When asked at a roundtable forum of black intellectuals and political leaders including NAACP president Kweisi Mfume whether blacks should vote for Mr. Gore, Rep. Jesse Jackson Jr. of Chicago resisted giving a direct answer. Instead he gave this tepid response:

"The only option is Al Gore. But if there was another campaign that was speaking to our issues that had the possibility and plausibility of winning, we should support that campaign."

Rep. Loretta Sanchez of California, a leader in the party's Hispanic caucus whose support is critical to Mr. Gore if he is to carry California was said to be bitter over her treatment by Gore campaign officials because they forced her to move her Playboy Mansion fund-raising event to another venue or lose her invitation to address the convention.

When Mrs. Sanchez relented, convention officials restored her speaking slot, but then she stunned them by withdrawing as a speaker.

Worried over Mr. Gore's weakness among the party's base, campaign strategists brought in the party's liberal old guard Tuesday night dubbed "Liberal Night" to give their troops some red-meat rhetoric. But Sen. Edward M. Kennedy, Bill Bradley and the Rev. Jesse Jackson were reminders of the party's past, not its future.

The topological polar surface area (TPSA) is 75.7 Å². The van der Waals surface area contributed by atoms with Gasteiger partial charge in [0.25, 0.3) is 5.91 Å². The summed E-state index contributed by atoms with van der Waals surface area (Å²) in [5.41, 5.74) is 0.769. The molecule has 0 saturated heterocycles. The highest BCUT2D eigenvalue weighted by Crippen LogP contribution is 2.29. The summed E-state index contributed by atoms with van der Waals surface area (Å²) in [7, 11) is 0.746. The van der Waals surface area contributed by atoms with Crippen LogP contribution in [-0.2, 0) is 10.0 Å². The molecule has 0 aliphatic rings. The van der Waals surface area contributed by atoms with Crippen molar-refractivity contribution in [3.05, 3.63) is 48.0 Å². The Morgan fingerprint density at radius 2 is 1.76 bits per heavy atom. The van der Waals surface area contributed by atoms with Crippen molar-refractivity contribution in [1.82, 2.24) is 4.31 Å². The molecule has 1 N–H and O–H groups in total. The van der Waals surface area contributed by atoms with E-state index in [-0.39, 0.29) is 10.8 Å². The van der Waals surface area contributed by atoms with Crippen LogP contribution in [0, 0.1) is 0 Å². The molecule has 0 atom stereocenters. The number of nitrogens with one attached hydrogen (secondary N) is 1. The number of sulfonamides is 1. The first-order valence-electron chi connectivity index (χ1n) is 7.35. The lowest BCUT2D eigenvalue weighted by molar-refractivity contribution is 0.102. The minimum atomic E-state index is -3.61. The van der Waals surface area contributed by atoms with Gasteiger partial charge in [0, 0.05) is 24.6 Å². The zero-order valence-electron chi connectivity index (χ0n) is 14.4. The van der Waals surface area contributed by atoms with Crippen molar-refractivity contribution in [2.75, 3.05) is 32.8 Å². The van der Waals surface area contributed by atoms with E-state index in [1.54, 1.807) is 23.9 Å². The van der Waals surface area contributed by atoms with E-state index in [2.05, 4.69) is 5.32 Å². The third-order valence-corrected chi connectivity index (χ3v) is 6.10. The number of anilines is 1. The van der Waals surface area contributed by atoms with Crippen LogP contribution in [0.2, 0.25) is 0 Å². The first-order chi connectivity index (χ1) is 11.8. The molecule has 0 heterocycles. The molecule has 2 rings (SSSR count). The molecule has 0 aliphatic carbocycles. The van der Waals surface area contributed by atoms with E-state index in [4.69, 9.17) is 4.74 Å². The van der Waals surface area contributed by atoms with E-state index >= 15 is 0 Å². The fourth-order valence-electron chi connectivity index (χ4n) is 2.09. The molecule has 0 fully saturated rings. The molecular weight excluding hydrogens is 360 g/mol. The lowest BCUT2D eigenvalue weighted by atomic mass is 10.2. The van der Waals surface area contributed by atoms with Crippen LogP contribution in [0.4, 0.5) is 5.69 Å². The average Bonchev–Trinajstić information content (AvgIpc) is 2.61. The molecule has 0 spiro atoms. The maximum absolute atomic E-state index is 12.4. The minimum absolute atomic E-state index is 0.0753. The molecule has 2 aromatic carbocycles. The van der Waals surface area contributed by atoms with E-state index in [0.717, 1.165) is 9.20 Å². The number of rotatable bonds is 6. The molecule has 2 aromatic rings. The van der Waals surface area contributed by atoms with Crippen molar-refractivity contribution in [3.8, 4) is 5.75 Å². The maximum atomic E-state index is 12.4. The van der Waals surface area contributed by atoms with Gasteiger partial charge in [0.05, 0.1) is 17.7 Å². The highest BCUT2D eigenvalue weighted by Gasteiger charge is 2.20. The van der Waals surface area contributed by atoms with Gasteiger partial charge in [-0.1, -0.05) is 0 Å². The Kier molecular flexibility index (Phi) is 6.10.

Mr. Kennedy was still railing for the nationalization of the nation's health care system. Mr. Bradley, quoting Franklin D. Roosevelt, spoke of children who didn't have enough to eat, saying millions of them were "ill-housed, ill-clad, ill-nourished."

"At times, Bradley sounded as if he were still making his campaign argument that Clinton and Gore lacked solutions proportionate to the nation's problems," said Los Angeles Times reporter Ron Brownstein.

There were many liberal Democrats here who still wished that Mr. Bradley were their candidate. William M. Daley, Mr. Gore's campaign chairman, was greeted with scattered hisses at a Bradley rally at which the former presidential contender released his 359 delegates to vote for Mr. Gore.

When Mr. Daley said that "to honor [Bradley] is to make sure that the sort of things that he's talked about get implemented," he received tepid applause and was drowned out by shouts of "Bradley" from his supporters, who still have an emotional attachment toward him that they do not have toward Mr. Gore.

The weakness in Mr. Gore's base demonstrated here reflects his weakness in the country at large. A Los Angeles Times poll of likely voters showed last week that George W. Bush was attracting an unprecedented 95 percent of Republicans, while only 78 percent of Democrats said they were voting for Mr. Gore. With Mr. Bush drawing 18 percent of Democratic men, it is clear that he is appealing to socially conservative Democrats whom the party is ignoring.

Unlike Bill Clinton at this point in 1992, Al Gore has not solidified his base or enthused his party's ground forces. The DLC's New Democrats won the nominating battle, wrote the platform and ran the convention, but they may have neglected the most important rule in politics: Get everyone on board.



Donald Lambro, chief political correspondent of The Washington Times, is a nationally syndicated columnist.